*Example 3. *In this example, the method is applied to a positioning gantry system, as shown in Figure 2. The model specification and parameters described in the following refer to paper [28]. In this model, a mass is connected to a fixed surface by a linear spring with constant . A flexible inelastic belt is connected to the mass and wraps around a pulley with radius , which is mounted on a DC motor with armature resistance and motor constant . It is assumed that the rotor inertia of the motor and the inertia of the pulley are negligible. The motor will be actuated by a voltage signal. The displacement of the mass from its original position is . The system can be modeled by the following equations [28]:
where the terms , , and are given by [28]

According to (4), using the values shown in Table 2.1 in page 29 of [28], Gram matrix can be calculated with the method proposed previews, and its results were also given by (3.21)–(3.25) in page 47-48 of [28]. Both of them are listed in Table 5.

From the data of Table 5, it can be seen that for positioning gantry system, the difference between the results is very small. This indicates that this method is effective.

#### 4. Conclusions

This paper proposes a method using the key idea of precise integration for linear time-invariant systems to deal with the Gram matrix and its partial derivative matrix; accuracy can be compared with the exact solution in computer, the high efficiency due to making full use of the homogeneity of linear system to time, namely time-invariant properties of dynamic equation to the translation of time coordinate, and suitable for algorithm. To achieve high accuracy of results, the time is divided as small as possible. And since the method focuses on calculating the part of incremental, avoid numerical morbidity caused by large number eating decimal value. Besides, this method does not require matrix inversion, so no matter the system is singular or unstable, it can also compute correctly and effectively.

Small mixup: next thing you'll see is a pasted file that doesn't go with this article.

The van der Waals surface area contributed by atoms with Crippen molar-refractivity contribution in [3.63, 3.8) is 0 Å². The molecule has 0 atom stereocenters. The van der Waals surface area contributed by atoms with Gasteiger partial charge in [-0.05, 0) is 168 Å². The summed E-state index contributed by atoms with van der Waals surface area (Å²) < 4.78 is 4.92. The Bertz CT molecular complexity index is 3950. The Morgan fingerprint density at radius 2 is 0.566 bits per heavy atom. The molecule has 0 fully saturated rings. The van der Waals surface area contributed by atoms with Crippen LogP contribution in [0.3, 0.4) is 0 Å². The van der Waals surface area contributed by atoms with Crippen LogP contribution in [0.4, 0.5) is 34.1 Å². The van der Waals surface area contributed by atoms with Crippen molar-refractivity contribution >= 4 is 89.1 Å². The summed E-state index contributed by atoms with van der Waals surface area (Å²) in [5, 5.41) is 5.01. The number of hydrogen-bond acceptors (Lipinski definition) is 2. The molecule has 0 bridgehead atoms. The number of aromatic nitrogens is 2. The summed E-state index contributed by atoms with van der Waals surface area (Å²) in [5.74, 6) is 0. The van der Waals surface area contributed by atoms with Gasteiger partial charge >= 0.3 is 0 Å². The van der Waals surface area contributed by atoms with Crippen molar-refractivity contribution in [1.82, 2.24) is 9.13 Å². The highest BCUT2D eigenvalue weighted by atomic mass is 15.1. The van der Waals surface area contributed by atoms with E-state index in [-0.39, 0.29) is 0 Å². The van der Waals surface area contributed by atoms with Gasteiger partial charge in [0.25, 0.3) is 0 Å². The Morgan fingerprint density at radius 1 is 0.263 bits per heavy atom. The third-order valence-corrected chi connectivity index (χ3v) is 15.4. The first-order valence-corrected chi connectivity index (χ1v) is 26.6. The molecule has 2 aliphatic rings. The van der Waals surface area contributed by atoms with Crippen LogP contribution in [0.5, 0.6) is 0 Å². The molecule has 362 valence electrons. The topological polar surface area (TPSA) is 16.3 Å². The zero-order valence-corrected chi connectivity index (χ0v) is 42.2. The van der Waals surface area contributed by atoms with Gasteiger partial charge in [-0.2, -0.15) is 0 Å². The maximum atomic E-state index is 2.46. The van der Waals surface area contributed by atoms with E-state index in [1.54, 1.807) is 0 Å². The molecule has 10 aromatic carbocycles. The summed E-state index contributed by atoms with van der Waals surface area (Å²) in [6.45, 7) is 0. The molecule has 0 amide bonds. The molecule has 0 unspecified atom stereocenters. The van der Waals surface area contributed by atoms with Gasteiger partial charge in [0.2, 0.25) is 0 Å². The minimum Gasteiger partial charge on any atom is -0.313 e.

The approach is suitable for linear time-invariant system, but nonlinear and time-varying systems are much more in real life. The computation of Gram matrix and its partial derivative cannot be neglected in these cases. Methods described above bring a basis for these difficult tasks. Some kind of approximation needs to be introduced in precise integration method, such as perturbation method or making use of analytical functions to approximate. As some technique problems still remain, further research and discussions are needed on this issue.

#### Conflict of Interests

The authors declare that there is no conflict of interests regarding the publication of this paper.

#### Acknowledgments

This project is supported by National Natural Science Foundation of China (nos. 51305321 and 51035006) and the Fundamental Research Funds for the Central Universities (nos. K5051304021 and K5051304026). These supports are gratefully acknowledged. Many thanks are due to the editor, associate editor, and reviewers for their informative, valuable, and constructive comments.

#### References

- S. Skogestad and I. Postlethwaite,
*Multivariable Feedback Control: Analysis and Design*, John Wiley & Sons, New York, NY, USA, 2005. - V. K. Jain and R. D. Gupta, “Identification of linear systems through a Grammian technique,”